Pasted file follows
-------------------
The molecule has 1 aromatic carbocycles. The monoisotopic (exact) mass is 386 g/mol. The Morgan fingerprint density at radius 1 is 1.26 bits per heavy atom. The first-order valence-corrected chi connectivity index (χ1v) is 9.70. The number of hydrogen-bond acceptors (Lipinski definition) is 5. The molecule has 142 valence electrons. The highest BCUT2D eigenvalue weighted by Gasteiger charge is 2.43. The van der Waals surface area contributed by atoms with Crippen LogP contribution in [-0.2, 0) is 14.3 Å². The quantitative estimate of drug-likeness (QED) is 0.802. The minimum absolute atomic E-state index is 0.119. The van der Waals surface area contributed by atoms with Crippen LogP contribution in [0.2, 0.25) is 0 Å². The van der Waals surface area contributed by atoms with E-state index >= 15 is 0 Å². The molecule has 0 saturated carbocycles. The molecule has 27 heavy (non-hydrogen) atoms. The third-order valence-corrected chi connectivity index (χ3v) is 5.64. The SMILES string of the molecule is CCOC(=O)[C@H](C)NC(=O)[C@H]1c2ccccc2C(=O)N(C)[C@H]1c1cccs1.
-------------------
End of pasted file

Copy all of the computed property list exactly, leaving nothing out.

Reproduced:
The molecule has 1 aromatic carbocycles. The monoisotopic (exact) mass is 386 g/mol. The Morgan fingerprint density at radius 1 is 1.26 bits per heavy atom. The first-order valence-corrected chi connectivity index (χ1v) is 9.70. The number of hydrogen-bond acceptors (Lipinski definition) is 5. The molecule has 142 valence electrons. The highest BCUT2D eigenvalue weighted by Gasteiger charge is 2.43. The van der Waals surface area contributed by atoms with Crippen LogP contribution in [-0.2, 0) is 14.3 Å². The quantitative estimate of drug-likeness (QED) is 0.802. The minimum absolute atomic E-state index is 0.119. The van der Waals surface area contributed by atoms with Crippen LogP contribution in [0.2, 0.25) is 0 Å². The van der Waals surface area contributed by atoms with E-state index >= 15 is 0 Å². The molecule has 0 saturated carbocycles. The molecule has 27 heavy (non-hydrogen) atoms. The third-order valence-corrected chi connectivity index (χ3v) is 5.64. The SMILES string of the molecule is CCOC(=O)[C@H](C)NC(=O)[C@H]1c2ccccc2C(=O)N(C)[C@H]1c1cccs1.